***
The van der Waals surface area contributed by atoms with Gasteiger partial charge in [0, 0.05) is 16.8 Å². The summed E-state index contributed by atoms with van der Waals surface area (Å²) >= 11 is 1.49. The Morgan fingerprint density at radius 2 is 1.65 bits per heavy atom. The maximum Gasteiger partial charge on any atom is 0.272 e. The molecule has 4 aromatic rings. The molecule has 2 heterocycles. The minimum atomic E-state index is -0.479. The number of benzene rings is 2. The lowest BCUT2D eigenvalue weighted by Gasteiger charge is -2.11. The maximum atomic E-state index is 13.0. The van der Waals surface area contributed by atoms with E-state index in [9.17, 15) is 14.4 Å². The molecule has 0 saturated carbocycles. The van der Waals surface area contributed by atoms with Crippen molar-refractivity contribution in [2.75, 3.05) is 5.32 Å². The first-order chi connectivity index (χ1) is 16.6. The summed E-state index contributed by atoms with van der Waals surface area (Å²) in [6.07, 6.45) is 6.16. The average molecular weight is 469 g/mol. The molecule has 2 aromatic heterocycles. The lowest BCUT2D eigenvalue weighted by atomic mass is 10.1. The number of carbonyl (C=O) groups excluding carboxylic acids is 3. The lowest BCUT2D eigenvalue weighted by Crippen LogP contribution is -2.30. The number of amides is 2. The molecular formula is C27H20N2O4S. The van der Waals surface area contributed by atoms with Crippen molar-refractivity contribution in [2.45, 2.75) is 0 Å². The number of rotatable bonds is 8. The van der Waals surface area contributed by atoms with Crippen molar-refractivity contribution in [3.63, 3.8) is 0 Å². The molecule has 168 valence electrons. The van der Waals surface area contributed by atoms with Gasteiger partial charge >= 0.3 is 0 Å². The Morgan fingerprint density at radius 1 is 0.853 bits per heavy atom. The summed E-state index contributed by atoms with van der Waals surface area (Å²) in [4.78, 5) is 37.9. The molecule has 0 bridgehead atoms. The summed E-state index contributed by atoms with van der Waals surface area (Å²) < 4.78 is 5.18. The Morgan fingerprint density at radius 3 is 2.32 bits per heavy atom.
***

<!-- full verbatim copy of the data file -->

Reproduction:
The van der Waals surface area contributed by atoms with Gasteiger partial charge in [0, 0.05) is 16.8 Å². The summed E-state index contributed by atoms with van der Waals surface area (Å²) >= 11 is 1.49. The Morgan fingerprint density at radius 2 is 1.65 bits per heavy atom. The maximum Gasteiger partial charge on any atom is 0.272 e. The molecule has 4 aromatic rings. The molecule has 2 heterocycles. The minimum atomic E-state index is -0.479. The number of benzene rings is 2. The lowest BCUT2D eigenvalue weighted by Gasteiger charge is -2.11. The maximum atomic E-state index is 13.0. The van der Waals surface area contributed by atoms with E-state index in [9.17, 15) is 14.4 Å². The molecule has 0 saturated carbocycles. The van der Waals surface area contributed by atoms with Crippen molar-refractivity contribution in [2.75, 3.05) is 5.32 Å². The first-order chi connectivity index (χ1) is 16.6. The summed E-state index contributed by atoms with van der Waals surface area (Å²) in [6.07, 6.45) is 6.16. The average molecular weight is 469 g/mol. The molecule has 2 aromatic heterocycles. The lowest BCUT2D eigenvalue weighted by atomic mass is 10.1. The number of carbonyl (C=O) groups excluding carboxylic acids is 3. The lowest BCUT2D eigenvalue weighted by Crippen LogP contribution is -2.30. The number of amides is 2. The molecular formula is C27H20N2O4S. The van der Waals surface area contributed by atoms with Crippen molar-refractivity contribution in [2.45, 2.75) is 0 Å². The number of rotatable bonds is 8. The van der Waals surface area contributed by atoms with Crippen molar-refractivity contribution in [3.63, 3.8) is 0 Å². The molecule has 168 valence electrons. The van der Waals surface area contributed by atoms with Gasteiger partial charge >= 0.3 is 0 Å². The Morgan fingerprint density at radius 1 is 0.853 bits per heavy atom. The summed E-state index contributed by atoms with van der Waals surface area (Å²) in [4.78, 5) is 37.9. The molecule has 0 bridgehead atoms. The summed E-state index contributed by atoms with van der Waals surface area (Å²) < 4.78 is 5.18. The Morgan fingerprint density at radius 3 is 2.32 bits per heavy atom.